“Guns and Roses” by David Lohrey
Who’s afraid of Virginia Woolf? Cried the playwright.
Who shot the sheriff? Asked the singer.
The next question to pose is this: who signed up for this?
― classrooms without teachers, cars without drivers,
politicians at each other’s throats.
Are we all in the same boat or are some of us in the water?
They are bashing us with their paddles. It’s sink or swim.
We’ve got girls digging trenches, gays aiming
bazookas. The drones killing our enemies. Bombs at the ready.
The people don’t want freedom? We’ll blow them to smithereens.
We accept cookies. The end is inevitable.
In Texas, people say howdy; in Maine, it’s strictly hi there.
It’s gotten so, some call this diversity of opinion.
As long as we all agree on what’s important,
as long as we say fuck you but not n****r, it will all be fine.
As long as we vote for the same person and with passion,
dance to the same music, run with the pack; as long as we don’t smoke,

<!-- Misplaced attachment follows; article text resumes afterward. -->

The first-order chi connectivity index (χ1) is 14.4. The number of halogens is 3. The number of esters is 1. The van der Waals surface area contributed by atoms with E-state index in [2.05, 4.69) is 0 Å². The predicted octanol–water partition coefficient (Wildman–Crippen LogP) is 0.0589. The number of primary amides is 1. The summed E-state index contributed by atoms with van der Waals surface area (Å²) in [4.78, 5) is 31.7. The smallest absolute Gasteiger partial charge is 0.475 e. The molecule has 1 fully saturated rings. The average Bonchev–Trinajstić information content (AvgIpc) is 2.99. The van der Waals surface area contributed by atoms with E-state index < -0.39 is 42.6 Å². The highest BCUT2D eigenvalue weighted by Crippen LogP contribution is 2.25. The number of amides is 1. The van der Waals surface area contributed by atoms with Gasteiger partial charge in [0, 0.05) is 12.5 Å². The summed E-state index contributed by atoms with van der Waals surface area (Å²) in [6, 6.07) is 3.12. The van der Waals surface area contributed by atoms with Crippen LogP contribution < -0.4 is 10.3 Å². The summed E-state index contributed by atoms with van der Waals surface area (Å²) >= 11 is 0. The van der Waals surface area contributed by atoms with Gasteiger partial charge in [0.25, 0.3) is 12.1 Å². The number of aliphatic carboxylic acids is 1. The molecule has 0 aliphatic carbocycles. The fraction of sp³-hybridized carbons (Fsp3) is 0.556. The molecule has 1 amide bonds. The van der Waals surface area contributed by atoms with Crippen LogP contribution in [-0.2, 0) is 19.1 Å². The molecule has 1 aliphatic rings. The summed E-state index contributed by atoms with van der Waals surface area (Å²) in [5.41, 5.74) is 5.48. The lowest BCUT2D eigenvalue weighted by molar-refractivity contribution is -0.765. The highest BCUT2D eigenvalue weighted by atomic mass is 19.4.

we can proceed to checkout.
After all, we’re all the same, isn’t that true?
We’re all humans, all equal beings.
The only difference is that we’re better than them.
We are because we know more, we do more,
and we’re a whole lot cleaner. Humans are equal;
it’s that we do the right thing, but they won’t.
The people we hate are the uncouth and the tacky.
Otherwise, people are fine. I especially
Love blacks. Soon there will be one human race.
What I am getting at is this:
Gertrude Stein was right all along.
Roses are roses are roses, that’s true.
But does a rose grown without soil have
fragrance? I’m told not. We’ll get our bouquet,
As promised, petals at our feet, our welcome home, our
victory parade after the defeat of our enemies. But
Without their sweet aroma, what good are roses?
When everything else is the color and odor of blood,
what use are flowers?